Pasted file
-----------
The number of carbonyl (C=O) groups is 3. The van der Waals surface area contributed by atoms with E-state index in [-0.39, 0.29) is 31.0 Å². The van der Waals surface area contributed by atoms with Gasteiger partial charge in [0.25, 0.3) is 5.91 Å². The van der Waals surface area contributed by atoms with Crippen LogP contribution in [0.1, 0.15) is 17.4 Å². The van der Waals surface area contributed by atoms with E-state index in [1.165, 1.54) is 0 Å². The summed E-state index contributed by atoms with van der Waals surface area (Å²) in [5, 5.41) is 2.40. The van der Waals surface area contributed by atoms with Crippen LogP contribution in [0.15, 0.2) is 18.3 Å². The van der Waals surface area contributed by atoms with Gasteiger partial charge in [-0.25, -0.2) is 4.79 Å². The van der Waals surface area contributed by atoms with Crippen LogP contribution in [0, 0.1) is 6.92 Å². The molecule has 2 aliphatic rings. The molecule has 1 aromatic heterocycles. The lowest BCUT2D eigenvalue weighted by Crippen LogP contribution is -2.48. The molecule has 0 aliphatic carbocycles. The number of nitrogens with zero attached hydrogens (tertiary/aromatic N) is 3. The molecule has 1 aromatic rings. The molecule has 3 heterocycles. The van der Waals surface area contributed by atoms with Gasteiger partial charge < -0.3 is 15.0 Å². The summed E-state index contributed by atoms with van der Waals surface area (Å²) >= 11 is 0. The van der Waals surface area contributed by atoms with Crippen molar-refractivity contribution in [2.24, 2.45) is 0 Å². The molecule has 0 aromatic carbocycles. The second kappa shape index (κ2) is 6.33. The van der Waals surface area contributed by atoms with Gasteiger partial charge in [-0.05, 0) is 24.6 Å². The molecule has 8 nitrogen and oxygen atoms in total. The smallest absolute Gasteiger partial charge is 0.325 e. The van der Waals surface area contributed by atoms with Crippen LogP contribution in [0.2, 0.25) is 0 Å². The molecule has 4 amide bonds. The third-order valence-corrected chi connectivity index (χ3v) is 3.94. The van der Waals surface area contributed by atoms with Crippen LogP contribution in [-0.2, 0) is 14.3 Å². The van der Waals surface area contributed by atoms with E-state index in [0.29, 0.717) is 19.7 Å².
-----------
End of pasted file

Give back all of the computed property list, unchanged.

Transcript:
The number of carbonyl (C=O) groups is 3. The van der Waals surface area contributed by atoms with E-state index in [-0.39, 0.29) is 31.0 Å². The van der Waals surface area contributed by atoms with Gasteiger partial charge in [0.25, 0.3) is 5.91 Å². The van der Waals surface area contributed by atoms with Crippen LogP contribution in [0.1, 0.15) is 17.4 Å². The van der Waals surface area contributed by atoms with E-state index in [1.165, 1.54) is 0 Å². The summed E-state index contributed by atoms with van der Waals surface area (Å²) in [5, 5.41) is 2.40. The van der Waals surface area contributed by atoms with Crippen LogP contribution in [0.15, 0.2) is 18.3 Å². The van der Waals surface area contributed by atoms with Gasteiger partial charge in [-0.25, -0.2) is 4.79 Å². The van der Waals surface area contributed by atoms with Crippen LogP contribution in [0, 0.1) is 6.92 Å². The molecule has 2 aliphatic rings. The molecule has 1 aromatic heterocycles. The lowest BCUT2D eigenvalue weighted by Crippen LogP contribution is -2.48. The molecule has 0 aliphatic carbocycles. The number of nitrogens with zero attached hydrogens (tertiary/aromatic N) is 3. The molecule has 1 aromatic rings. The molecule has 3 heterocycles. The van der Waals surface area contributed by atoms with Gasteiger partial charge < -0.3 is 15.0 Å². The summed E-state index contributed by atoms with van der Waals surface area (Å²) >= 11 is 0. The van der Waals surface area contributed by atoms with Crippen molar-refractivity contribution in [2.24, 2.45) is 0 Å². The molecule has 0 aromatic carbocycles. The second kappa shape index (κ2) is 6.33. The van der Waals surface area contributed by atoms with Gasteiger partial charge in [-0.05, 0) is 24.6 Å². The molecule has 8 nitrogen and oxygen atoms in total. The smallest absolute Gasteiger partial charge is 0.325 e. The van der Waals surface area contributed by atoms with Crippen LogP contribution in [0.2, 0.25) is 0 Å². The molecule has 4 amide bonds. The third-order valence-corrected chi connectivity index (χ3v) is 3.94. The van der Waals surface area contributed by atoms with Crippen LogP contribution in [-0.2, 0) is 14.3 Å². The van der Waals surface area contributed by atoms with E-state index in [0.29, 0.717) is 19.7 Å².